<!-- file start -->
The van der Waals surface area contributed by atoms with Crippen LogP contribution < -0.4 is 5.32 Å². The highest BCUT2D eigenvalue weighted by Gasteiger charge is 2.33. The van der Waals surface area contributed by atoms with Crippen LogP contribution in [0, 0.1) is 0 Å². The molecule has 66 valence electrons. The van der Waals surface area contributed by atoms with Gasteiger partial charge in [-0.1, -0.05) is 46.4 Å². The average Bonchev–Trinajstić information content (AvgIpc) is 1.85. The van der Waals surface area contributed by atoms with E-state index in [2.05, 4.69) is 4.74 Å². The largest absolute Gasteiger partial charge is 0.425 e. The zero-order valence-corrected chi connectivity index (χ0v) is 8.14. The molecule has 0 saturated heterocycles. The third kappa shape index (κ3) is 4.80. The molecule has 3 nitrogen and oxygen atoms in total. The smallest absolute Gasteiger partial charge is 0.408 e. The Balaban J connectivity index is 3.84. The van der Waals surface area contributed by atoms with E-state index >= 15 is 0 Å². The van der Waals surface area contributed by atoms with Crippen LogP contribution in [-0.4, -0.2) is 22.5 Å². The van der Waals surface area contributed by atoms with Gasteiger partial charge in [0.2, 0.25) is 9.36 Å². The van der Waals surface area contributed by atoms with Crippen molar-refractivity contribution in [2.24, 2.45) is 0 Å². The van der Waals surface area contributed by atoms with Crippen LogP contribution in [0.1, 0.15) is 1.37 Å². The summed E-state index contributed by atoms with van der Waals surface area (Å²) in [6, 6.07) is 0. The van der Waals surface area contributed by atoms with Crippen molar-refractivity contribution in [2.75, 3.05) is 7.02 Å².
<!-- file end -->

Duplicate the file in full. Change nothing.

The van der Waals surface area contributed by atoms with Crippen LogP contribution < -0.4 is 5.32 Å². The highest BCUT2D eigenvalue weighted by Gasteiger charge is 2.33. The van der Waals surface area contributed by atoms with Crippen LogP contribution in [0, 0.1) is 0 Å². The molecule has 66 valence electrons. The van der Waals surface area contributed by atoms with Gasteiger partial charge in [-0.1, -0.05) is 46.4 Å². The average Bonchev–Trinajstić information content (AvgIpc) is 1.85. The van der Waals surface area contributed by atoms with E-state index in [2.05, 4.69) is 4.74 Å². The largest absolute Gasteiger partial charge is 0.425 e. The zero-order valence-corrected chi connectivity index (χ0v) is 8.14. The molecule has 0 saturated heterocycles. The third kappa shape index (κ3) is 4.80. The molecule has 3 nitrogen and oxygen atoms in total. The smallest absolute Gasteiger partial charge is 0.408 e. The Balaban J connectivity index is 3.84. The van der Waals surface area contributed by atoms with E-state index >= 15 is 0 Å². The van der Waals surface area contributed by atoms with Crippen LogP contribution in [-0.4, -0.2) is 22.5 Å². The van der Waals surface area contributed by atoms with Gasteiger partial charge in [0.2, 0.25) is 9.36 Å². The van der Waals surface area contributed by atoms with Crippen molar-refractivity contribution in [2.24, 2.45) is 0 Å². The van der Waals surface area contributed by atoms with Crippen LogP contribution in [0.1, 0.15) is 1.37 Å². The summed E-state index contributed by atoms with van der Waals surface area (Å²) in [6, 6.07) is 0. The van der Waals surface area contributed by atoms with Crippen molar-refractivity contribution in [2.75, 3.05) is 7.02 Å².